Situated in the Valley of Peshawar, east of the historic Khyber Pass and near the border with Afghanistan, the city boasts a rich and recorded history dating back to 539 BCE. This makes it one of the oldest cities in Pakistan and in the South Asian region.


Multan, located in the Punjab province of Pakistan, serves as the capital of the Multan Division. It is positioned on the banks of the Chenab River and is the seventh-largest city in the country. Multan has a deep historical significance that stretches back to ancient times and it stands as a major cultural and economic center in Southern Punjab.

During medieval Islamic India, Multan played a crucial role as a trading hub and was renowned for being a home to numerous Sufi mystics during the 11th and 12th centuries. The city earned the nickname “City of Saints” due to its abundance of Sufi shrines. Multan, along with the nearby city of Uch, is particularly famous for its numerous historical Sufi shrines.

Multan is a bustling city with a population exceeding 1.5 million people. It holds significant importance as an industrial center and is home to various historical sites and landmarks. Exploring the top 10 places to visit in Multan will not only introduce you to the city’s shrines but also a diverse range of historical landmarks. A visit to Multan is highly recommended, as it promises to leave a lasting impression.


Hyderabad is the second-largest city in the Sindh province of Pakistan, located approximately 150 kilometers inland from Karachi, the country’s largest city. It is well-connected to Karachi through a direct railway and the M-9 motorway, and it holds significant importance as a major industrial and economic center in Pakistan.


Islamabad, the capital city of Pakistan, is administered by the federal government as part of the Islamabad Capital Territory. It ranks as the ninth-largest city in Pakistan. Apart from its status as the capital, Islamabad offers a range of attractions for tourists. The city was purposefully planned and built in the 1960s to supersede Rawalpindi as Pakistan’s capital. Known for its high quality of life, safety, and abundance of greenery, Islamabad is considered a Gamma+ city by the Globalization and World Cities Research Network. It is also the most expensive city to live in Pakistan, with a predominantly middle and upper-middle-class population.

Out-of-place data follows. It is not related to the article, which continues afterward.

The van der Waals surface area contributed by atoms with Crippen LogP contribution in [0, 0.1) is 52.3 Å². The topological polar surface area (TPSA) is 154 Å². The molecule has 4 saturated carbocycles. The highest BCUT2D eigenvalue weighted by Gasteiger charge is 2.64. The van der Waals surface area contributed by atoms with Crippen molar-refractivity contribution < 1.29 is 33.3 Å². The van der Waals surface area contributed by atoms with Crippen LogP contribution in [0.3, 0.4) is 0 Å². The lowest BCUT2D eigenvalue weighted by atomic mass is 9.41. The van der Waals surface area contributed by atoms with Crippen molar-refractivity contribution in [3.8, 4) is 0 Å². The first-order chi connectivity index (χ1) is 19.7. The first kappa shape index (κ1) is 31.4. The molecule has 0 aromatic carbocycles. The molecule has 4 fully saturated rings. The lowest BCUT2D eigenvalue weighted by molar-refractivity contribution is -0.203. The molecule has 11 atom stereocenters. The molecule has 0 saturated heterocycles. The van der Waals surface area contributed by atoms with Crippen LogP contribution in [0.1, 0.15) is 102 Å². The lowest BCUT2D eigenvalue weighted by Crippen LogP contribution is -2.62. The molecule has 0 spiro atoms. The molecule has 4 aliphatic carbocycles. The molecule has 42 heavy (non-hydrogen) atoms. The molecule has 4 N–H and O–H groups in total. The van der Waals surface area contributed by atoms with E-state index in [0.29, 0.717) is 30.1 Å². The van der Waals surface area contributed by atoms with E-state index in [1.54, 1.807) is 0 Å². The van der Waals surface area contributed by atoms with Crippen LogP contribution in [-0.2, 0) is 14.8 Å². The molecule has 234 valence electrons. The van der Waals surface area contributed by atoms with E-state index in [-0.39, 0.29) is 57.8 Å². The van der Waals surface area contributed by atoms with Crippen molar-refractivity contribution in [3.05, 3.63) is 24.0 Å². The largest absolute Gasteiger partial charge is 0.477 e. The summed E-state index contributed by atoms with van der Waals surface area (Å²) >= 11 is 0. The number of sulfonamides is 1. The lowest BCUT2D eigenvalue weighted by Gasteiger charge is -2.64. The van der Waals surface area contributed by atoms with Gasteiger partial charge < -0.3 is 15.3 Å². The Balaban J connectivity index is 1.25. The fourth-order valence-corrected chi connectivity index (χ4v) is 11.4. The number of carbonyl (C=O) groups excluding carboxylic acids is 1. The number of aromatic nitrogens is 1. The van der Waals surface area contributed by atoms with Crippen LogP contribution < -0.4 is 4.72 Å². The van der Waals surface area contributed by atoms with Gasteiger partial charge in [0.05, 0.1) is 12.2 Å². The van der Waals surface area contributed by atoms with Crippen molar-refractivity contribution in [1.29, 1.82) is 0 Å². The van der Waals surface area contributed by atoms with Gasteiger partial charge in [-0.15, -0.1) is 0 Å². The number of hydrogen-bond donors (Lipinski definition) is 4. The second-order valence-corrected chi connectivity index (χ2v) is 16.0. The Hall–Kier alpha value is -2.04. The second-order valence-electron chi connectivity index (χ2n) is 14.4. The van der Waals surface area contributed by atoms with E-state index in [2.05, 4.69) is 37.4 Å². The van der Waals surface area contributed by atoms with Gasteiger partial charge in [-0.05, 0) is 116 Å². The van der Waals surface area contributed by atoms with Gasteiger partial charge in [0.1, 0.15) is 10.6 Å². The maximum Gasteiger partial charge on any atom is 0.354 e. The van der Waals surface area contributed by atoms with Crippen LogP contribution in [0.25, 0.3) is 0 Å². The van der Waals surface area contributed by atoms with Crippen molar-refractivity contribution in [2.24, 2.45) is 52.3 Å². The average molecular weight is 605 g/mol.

Quetta, the provincial capital of Balochistan, holds the distinction of being the largest city in the province and the 10th largest city in Pakistan. Despite being largely destroyed in the devastating 1935 Quetta earthquake, the city was rebuilt afterward. With a population of 1,001,205 according to the 2017 census, Quetta is situated at an average elevation of 1,680 meters (5,510 feet) above sea level, making it Pakistan’s only major high-altitude city. It is often referred to as the “Fruit Garden of Pakistan” due to its numerous fruit orchards and the wide variety of fruits and dried fruit products produced in the region.